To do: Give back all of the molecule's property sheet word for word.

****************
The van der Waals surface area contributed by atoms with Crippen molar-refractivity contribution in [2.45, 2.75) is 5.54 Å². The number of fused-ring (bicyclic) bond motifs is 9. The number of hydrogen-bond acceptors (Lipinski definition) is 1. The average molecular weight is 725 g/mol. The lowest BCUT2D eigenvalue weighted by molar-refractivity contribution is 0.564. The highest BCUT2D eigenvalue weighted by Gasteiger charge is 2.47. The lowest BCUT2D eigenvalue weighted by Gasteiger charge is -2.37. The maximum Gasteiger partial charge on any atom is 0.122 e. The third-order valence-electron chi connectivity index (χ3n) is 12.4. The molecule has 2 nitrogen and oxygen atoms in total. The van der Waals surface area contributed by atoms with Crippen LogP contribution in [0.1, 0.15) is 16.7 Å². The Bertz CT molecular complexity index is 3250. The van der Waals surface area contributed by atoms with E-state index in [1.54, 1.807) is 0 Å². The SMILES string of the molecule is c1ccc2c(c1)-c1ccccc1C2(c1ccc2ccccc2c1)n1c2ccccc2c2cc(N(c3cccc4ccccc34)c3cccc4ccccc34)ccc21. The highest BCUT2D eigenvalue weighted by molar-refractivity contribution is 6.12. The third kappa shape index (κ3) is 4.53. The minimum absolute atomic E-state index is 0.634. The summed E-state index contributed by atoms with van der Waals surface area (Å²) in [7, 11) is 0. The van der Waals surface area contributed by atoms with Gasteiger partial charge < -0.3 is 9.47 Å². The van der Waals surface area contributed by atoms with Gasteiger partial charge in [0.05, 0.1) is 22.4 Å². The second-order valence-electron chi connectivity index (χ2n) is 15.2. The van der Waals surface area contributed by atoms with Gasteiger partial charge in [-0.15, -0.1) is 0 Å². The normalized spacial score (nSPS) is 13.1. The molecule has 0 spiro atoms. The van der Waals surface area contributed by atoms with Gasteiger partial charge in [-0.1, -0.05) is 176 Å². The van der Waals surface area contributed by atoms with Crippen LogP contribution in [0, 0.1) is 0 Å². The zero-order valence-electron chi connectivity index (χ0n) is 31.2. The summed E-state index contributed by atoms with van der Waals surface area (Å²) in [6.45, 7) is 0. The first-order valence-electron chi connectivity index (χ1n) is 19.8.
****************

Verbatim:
The van der Waals surface area contributed by atoms with Crippen molar-refractivity contribution in [2.45, 2.75) is 5.54 Å². The number of fused-ring (bicyclic) bond motifs is 9. The number of hydrogen-bond acceptors (Lipinski definition) is 1. The average molecular weight is 725 g/mol. The lowest BCUT2D eigenvalue weighted by molar-refractivity contribution is 0.564. The highest BCUT2D eigenvalue weighted by Gasteiger charge is 2.47. The lowest BCUT2D eigenvalue weighted by Gasteiger charge is -2.37. The maximum Gasteiger partial charge on any atom is 0.122 e. The third-order valence-electron chi connectivity index (χ3n) is 12.4. The molecule has 2 nitrogen and oxygen atoms in total. The van der Waals surface area contributed by atoms with Crippen LogP contribution in [0.1, 0.15) is 16.7 Å². The Bertz CT molecular complexity index is 3250. The van der Waals surface area contributed by atoms with E-state index in [1.54, 1.807) is 0 Å². The SMILES string of the molecule is c1ccc2c(c1)-c1ccccc1C2(c1ccc2ccccc2c1)n1c2ccccc2c2cc(N(c3cccc4ccccc34)c3cccc4ccccc34)ccc21. The highest BCUT2D eigenvalue weighted by molar-refractivity contribution is 6.12. The third kappa shape index (κ3) is 4.53. The minimum absolute atomic E-state index is 0.634. The summed E-state index contributed by atoms with van der Waals surface area (Å²) in [7, 11) is 0. The van der Waals surface area contributed by atoms with Gasteiger partial charge < -0.3 is 9.47 Å². The van der Waals surface area contributed by atoms with Gasteiger partial charge in [0.05, 0.1) is 22.4 Å². The second-order valence-electron chi connectivity index (χ2n) is 15.2. The van der Waals surface area contributed by atoms with Gasteiger partial charge in [-0.15, -0.1) is 0 Å². The normalized spacial score (nSPS) is 13.1. The molecule has 0 spiro atoms. The van der Waals surface area contributed by atoms with Gasteiger partial charge in [-0.1, -0.05) is 176 Å². The van der Waals surface area contributed by atoms with Crippen LogP contribution in [0, 0.1) is 0 Å². The zero-order valence-electron chi connectivity index (χ0n) is 31.2. The summed E-state index contributed by atoms with van der Waals surface area (Å²) in [6.45, 7) is 0. The first-order valence-electron chi connectivity index (χ1n) is 19.8.